Is It Obscurity or the Polemics of Symbolism?: A Study of Wole Soyinka's Poetry
Asian Journal of Language, Literature and Culture Studies,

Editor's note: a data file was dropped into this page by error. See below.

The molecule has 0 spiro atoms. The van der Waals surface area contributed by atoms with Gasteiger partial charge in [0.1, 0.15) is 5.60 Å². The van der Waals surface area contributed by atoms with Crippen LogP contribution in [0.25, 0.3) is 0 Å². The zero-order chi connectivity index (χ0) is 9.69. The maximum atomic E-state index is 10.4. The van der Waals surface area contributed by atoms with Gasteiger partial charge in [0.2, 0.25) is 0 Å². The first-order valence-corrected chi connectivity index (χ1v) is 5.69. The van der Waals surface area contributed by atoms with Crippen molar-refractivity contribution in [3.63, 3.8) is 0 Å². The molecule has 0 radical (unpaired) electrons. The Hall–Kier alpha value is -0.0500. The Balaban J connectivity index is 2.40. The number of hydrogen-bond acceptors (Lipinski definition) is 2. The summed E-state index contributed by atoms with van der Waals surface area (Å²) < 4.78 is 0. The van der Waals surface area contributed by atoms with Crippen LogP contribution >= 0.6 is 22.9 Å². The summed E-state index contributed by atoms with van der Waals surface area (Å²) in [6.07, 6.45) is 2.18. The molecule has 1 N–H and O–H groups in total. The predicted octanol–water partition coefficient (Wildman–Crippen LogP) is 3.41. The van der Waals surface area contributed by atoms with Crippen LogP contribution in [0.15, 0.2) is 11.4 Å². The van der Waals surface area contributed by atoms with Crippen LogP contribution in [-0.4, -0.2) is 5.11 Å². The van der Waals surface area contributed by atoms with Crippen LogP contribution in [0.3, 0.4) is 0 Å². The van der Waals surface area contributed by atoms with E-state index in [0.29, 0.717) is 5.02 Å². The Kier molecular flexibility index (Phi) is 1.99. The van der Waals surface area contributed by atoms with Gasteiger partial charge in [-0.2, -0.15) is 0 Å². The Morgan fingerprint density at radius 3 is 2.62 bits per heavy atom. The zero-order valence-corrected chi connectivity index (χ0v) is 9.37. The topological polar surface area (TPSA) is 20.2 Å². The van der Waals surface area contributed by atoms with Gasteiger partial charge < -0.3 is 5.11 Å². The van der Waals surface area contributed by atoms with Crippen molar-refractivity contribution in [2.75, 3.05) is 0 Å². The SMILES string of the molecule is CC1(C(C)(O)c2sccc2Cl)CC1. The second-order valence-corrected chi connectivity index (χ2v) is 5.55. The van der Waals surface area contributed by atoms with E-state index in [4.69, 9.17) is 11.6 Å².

Some critics and scholars have overblown the issue of obscurity in the poetry of Wole Soyinka. These critics have succeeded in making a myth out of this perceived obscurity. Admittedly, his poems are not easily accessible to the average reader, but with a little effort, one finds them as academically engaging as well as rewarding. Symbolism is a major feature of his poetry. It is difficult to come across a direct statement in his poems. Like the symbolist poets, he places his faith in the personal, the subjective and the associative. He portrays the realities of his experiences through the use of images and symbols which evoke a certain emotional feeling in the reader. Despite the charges of obscurity and impenetrability made against Soyinka by the critics, it is very rewarding to study his poetry. Soyinka has enormous experiences that he wants to convey; and to do this effectively, he uses an assemblage of imagery, symbolism, and allusion to delineate his poetic trajectory. The present thesis I posit is that Soyinka’s poetry is neither difficult nor obscure but rather glows with a rich resource of symbolism in the order of the symbolist poets. This critical inquiry is anchored on the concept of symbolism.
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